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This article was published 12/12/2013 (1046 days ago), so information in it may no longer be current.
Winnipeg’s apartment vacancy rate has jumped nearly a full percentage point over the past year, climbing to 2.5 per cent in October from 1.7 per cent a year earlier.
And it’s a similar story for Manitoba’s urban vacancy rate, which is the average vacancy rate for its seven largest urban centres combined. It jumped to 2.4 per cent from 1.6 per cent in October of last year, Canada Mortgage and Housing Corporation (CMHC) said today in releasing the results of its Fall Rental Market Survey.
"Rental demand has been impacted by a moderation in net migration to Manitoba as well as modest employment growth," said Dianne Himbeault, CMHC Senior Market Analyst for Winnipeg.
"Higher vacancies are also attributed to the continued movement of existing renters to homeownership due to favourable conditions such as low mortgage rates and a rising selection of active listings in the resale market," Himbeault added.
While higher vacancy rates are welcome news for once-beleaguered renters, the bad news is that they’re also paying an average of 4.8 per cent more — $969 versus $911 — for a two-bedroom apartment in the Winnipeg Census Metropolitan Area, which includes Winnipeg and 10 neighbouring municipalities.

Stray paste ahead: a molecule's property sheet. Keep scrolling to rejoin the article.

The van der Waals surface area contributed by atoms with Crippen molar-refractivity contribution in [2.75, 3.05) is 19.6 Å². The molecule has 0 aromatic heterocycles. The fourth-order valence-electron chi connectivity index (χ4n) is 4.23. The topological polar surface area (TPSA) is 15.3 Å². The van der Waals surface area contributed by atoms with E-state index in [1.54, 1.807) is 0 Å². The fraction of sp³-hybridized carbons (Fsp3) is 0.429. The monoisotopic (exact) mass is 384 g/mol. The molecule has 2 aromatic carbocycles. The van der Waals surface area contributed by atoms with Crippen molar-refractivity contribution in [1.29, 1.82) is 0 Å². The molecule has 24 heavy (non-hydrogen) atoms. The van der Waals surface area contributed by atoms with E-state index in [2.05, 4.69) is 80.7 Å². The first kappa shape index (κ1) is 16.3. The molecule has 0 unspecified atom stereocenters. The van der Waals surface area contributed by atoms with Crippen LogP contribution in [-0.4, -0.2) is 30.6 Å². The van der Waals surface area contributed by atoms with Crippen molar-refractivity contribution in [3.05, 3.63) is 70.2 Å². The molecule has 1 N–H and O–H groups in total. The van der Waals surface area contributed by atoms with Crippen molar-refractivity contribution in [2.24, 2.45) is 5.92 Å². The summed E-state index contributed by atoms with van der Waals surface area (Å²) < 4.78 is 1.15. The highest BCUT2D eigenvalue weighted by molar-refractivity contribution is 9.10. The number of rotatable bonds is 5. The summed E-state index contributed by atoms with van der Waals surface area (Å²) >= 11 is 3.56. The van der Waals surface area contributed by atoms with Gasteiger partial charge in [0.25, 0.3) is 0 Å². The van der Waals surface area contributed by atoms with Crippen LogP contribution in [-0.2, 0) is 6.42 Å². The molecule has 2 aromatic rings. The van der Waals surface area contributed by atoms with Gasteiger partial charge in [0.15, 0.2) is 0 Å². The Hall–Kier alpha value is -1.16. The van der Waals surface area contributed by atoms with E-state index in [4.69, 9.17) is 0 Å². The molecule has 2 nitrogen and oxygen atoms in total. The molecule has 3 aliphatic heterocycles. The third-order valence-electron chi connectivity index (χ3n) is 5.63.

And for the province’s seven largest urban centres combined, the increase over the past year was 4.6 per cent — $937 versus $887.
CMHC noted that while those increases surpass the Residential Tenancies Branch’s 2013 rent increase guideline of one per cent, there are some exceptions to the guideline that allow for above-the-guideline increases.
The most common exemptions are apartments renting for $1,140 or more per month and suites that are approved rehabilitated rental units, the agency said. New buildings less than 20 years old where occupancies started after March 7, 2005 represent another case where exemptions may apply.
Nationally, CMHC said there was little change over the past year in the average apartment vacancy rate for Canada’s 35 largest urban centres combined. It edged up to 2.7 per cent from 2.6 per cent.
The average rental rate for a two-bedroom apartment rose by 2.5 per cent to $894 from $875, the agency added.